As a final note, I recommend that you save the game regularly in this level. Don't abuse the feature (since that is basically cheating), but don't underuse it either. A good idea would be to save every time you collect a few coins. The reason for this is the level does not feature checkpoints - the open-ended style prevents that. Therefore, if you die, you must play the whole thing over again. Also, saving the game in this level won't cause any problems, unlike some others which tend to crash... (and that is something I will be discussing in my next review).

I don't see any reason not to give this a 5.0. It might not be groundbreaking or anything, but it masterfully accomplishes what it sets out to do, and doesn't have any serious failings. New ideas aren't always necessary for a level to be great; often, it's better to simply take existing ideas and try to perfect them. That, I think, is something a lot of people forget, regular players and level makers both.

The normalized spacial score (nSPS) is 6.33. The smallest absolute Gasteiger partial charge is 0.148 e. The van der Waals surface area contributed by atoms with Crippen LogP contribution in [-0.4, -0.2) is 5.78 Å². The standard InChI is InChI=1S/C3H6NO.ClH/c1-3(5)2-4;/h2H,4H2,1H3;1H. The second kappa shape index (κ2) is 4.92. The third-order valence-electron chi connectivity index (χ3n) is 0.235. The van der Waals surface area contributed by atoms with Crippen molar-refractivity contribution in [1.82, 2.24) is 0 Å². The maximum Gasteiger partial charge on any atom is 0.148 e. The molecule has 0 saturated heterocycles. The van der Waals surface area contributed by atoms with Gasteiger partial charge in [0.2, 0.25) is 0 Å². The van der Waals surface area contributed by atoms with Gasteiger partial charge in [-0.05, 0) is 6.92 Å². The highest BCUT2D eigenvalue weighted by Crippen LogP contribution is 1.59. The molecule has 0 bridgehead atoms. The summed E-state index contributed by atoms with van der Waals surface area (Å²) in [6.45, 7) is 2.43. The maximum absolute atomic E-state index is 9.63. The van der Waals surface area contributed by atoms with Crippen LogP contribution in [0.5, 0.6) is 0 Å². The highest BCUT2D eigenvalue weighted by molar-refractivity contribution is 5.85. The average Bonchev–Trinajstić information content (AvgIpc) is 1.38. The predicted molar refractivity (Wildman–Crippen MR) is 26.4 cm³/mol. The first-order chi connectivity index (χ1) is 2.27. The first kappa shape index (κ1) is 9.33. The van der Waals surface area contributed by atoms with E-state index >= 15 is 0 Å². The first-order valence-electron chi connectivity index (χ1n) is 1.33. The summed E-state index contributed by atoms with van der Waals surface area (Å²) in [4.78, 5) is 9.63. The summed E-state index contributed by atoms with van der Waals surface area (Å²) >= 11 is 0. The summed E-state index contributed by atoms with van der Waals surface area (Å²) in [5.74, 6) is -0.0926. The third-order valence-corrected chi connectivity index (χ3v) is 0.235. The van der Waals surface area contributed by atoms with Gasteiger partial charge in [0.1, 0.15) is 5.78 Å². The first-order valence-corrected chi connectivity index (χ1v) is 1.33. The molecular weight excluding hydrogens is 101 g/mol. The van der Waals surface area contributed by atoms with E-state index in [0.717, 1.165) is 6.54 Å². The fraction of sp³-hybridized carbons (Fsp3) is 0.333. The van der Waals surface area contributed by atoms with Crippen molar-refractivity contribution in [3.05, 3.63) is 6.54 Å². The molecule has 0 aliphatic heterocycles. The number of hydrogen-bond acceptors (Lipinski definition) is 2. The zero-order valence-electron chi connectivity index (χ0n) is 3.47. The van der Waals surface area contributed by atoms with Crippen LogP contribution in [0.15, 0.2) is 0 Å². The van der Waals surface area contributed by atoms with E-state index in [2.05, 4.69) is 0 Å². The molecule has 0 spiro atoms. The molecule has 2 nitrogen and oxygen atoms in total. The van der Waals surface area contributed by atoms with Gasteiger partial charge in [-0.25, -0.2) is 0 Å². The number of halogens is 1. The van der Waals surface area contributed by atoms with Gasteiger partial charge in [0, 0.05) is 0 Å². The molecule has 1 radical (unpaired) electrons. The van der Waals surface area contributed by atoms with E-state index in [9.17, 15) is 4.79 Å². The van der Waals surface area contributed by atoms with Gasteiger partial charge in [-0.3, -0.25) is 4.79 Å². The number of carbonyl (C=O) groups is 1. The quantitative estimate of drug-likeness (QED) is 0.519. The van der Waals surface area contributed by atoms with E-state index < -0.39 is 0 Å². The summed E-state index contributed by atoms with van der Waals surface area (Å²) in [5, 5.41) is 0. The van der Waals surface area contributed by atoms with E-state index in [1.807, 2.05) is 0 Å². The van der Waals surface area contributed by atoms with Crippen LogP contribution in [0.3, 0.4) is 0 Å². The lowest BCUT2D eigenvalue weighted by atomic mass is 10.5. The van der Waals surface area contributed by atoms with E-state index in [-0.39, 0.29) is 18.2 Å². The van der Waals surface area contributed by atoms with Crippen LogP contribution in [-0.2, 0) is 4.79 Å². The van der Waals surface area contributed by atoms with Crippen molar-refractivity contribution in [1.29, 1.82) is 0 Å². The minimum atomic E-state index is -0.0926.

• One of the best examples of open ended level design
  • Has virtually none of the problems seen in FSP
  • Very good eye candy
  • Good music (from Mega Man 7!)
  • You might have trouble finding the last few coins
  • Spikes are hard to see
  • No checkpoints means you have to save the game on your own
  • Forces you to explore certain areas in an arbitrary pre-set order

Saturday, 4 July 2009

Game board tileset

Violet has pointed out to me that the tileset I reviewed last year, Game Board, was actually uploaded to J2O. The version on J2O is called "MattBoard" and contains 20 extra tiles. It is also for version 1.24 rather than version 1.23. The different name and version of the tileset caused me to miss it completely.

I've added a review to reflect this, and updated the download link. The rest of the review remains unedited, but it's probably a bit obsolete now.